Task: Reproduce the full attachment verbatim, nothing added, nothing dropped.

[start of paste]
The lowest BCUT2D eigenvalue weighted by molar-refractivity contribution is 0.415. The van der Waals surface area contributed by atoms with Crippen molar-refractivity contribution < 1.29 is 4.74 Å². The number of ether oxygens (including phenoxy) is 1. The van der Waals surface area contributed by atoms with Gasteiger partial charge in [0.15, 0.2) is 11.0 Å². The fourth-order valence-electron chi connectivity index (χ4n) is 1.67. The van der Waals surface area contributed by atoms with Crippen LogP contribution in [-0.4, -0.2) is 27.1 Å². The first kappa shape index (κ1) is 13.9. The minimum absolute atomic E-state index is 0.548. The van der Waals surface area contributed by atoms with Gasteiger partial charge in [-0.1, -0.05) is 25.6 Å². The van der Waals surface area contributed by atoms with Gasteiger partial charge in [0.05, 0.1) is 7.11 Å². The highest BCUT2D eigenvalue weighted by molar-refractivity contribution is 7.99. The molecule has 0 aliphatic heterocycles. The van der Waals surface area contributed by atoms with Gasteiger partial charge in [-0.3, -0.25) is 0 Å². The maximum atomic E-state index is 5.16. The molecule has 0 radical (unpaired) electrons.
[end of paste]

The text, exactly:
The lowest BCUT2D eigenvalue weighted by molar-refractivity contribution is 0.415. The van der Waals surface area contributed by atoms with Crippen molar-refractivity contribution < 1.29 is 4.74 Å². The number of ether oxygens (including phenoxy) is 1. The van der Waals surface area contributed by atoms with Gasteiger partial charge in [0.15, 0.2) is 11.0 Å². The fourth-order valence-electron chi connectivity index (χ4n) is 1.67. The van der Waals surface area contributed by atoms with Crippen LogP contribution in [-0.4, -0.2) is 27.1 Å². The first kappa shape index (κ1) is 13.9. The minimum absolute atomic E-state index is 0.548. The van der Waals surface area contributed by atoms with Gasteiger partial charge in [-0.1, -0.05) is 25.6 Å². The van der Waals surface area contributed by atoms with Gasteiger partial charge in [0.05, 0.1) is 7.11 Å². The highest BCUT2D eigenvalue weighted by molar-refractivity contribution is 7.99. The molecule has 0 aliphatic heterocycles. The van der Waals surface area contributed by atoms with Gasteiger partial charge in [-0.3, -0.25) is 0 Å². The maximum atomic E-state index is 5.16. The molecule has 0 radical (unpaired) electrons.